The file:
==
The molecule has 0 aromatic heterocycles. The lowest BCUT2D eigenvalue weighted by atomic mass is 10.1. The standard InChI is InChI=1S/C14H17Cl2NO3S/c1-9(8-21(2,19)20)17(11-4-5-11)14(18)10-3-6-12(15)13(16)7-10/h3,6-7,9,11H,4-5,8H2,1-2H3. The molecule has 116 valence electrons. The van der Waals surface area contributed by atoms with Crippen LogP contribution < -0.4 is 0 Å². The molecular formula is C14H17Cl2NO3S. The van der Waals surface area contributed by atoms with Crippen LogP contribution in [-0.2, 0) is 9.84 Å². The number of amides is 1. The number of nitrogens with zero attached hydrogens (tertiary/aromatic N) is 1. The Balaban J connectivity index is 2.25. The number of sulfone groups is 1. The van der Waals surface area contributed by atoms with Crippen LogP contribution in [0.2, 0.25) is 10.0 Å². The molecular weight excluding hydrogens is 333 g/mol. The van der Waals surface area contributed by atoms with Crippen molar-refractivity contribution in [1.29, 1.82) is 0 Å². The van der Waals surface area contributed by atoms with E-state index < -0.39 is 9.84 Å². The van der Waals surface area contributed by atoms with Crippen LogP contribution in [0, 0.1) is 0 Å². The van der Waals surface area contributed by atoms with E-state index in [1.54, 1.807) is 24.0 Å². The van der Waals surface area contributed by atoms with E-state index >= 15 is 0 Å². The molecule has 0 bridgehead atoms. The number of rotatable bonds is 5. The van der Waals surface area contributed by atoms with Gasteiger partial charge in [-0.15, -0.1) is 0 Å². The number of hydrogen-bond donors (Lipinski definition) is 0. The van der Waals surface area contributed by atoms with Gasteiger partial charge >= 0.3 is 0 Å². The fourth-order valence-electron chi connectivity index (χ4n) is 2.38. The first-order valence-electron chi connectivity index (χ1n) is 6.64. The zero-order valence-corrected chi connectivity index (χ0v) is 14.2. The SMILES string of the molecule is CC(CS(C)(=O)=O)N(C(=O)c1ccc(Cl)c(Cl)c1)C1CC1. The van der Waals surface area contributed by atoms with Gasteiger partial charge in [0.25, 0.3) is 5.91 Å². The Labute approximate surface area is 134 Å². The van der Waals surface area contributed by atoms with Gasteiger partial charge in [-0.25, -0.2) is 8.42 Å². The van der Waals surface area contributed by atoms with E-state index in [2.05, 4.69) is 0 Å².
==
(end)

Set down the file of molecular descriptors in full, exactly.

The molecule has 0 aromatic heterocycles. The lowest BCUT2D eigenvalue weighted by atomic mass is 10.1. The standard InChI is InChI=1S/C14H17Cl2NO3S/c1-9(8-21(2,19)20)17(11-4-5-11)14(18)10-3-6-12(15)13(16)7-10/h3,6-7,9,11H,4-5,8H2,1-2H3. The molecule has 116 valence electrons. The van der Waals surface area contributed by atoms with Crippen LogP contribution < -0.4 is 0 Å². The molecular formula is C14H17Cl2NO3S. The van der Waals surface area contributed by atoms with Crippen LogP contribution in [-0.2, 0) is 9.84 Å². The number of amides is 1. The number of nitrogens with zero attached hydrogens (tertiary/aromatic N) is 1. The Balaban J connectivity index is 2.25. The number of sulfone groups is 1. The van der Waals surface area contributed by atoms with Crippen LogP contribution in [0.2, 0.25) is 10.0 Å². The molecular weight excluding hydrogens is 333 g/mol. The van der Waals surface area contributed by atoms with Crippen molar-refractivity contribution in [1.29, 1.82) is 0 Å². The van der Waals surface area contributed by atoms with E-state index < -0.39 is 9.84 Å². The van der Waals surface area contributed by atoms with Crippen LogP contribution in [0, 0.1) is 0 Å². The van der Waals surface area contributed by atoms with E-state index in [1.54, 1.807) is 24.0 Å². The van der Waals surface area contributed by atoms with E-state index >= 15 is 0 Å². The molecule has 0 bridgehead atoms. The number of rotatable bonds is 5. The van der Waals surface area contributed by atoms with Gasteiger partial charge in [-0.15, -0.1) is 0 Å². The number of hydrogen-bond donors (Lipinski definition) is 0. The van der Waals surface area contributed by atoms with Gasteiger partial charge >= 0.3 is 0 Å². The fourth-order valence-electron chi connectivity index (χ4n) is 2.38. The first-order valence-electron chi connectivity index (χ1n) is 6.64. The zero-order valence-corrected chi connectivity index (χ0v) is 14.2. The SMILES string of the molecule is CC(CS(C)(=O)=O)N(C(=O)c1ccc(Cl)c(Cl)c1)C1CC1. The van der Waals surface area contributed by atoms with Gasteiger partial charge in [0.25, 0.3) is 5.91 Å². The Labute approximate surface area is 134 Å². The van der Waals surface area contributed by atoms with Gasteiger partial charge in [-0.25, -0.2) is 8.42 Å². The van der Waals surface area contributed by atoms with E-state index in [2.05, 4.69) is 0 Å².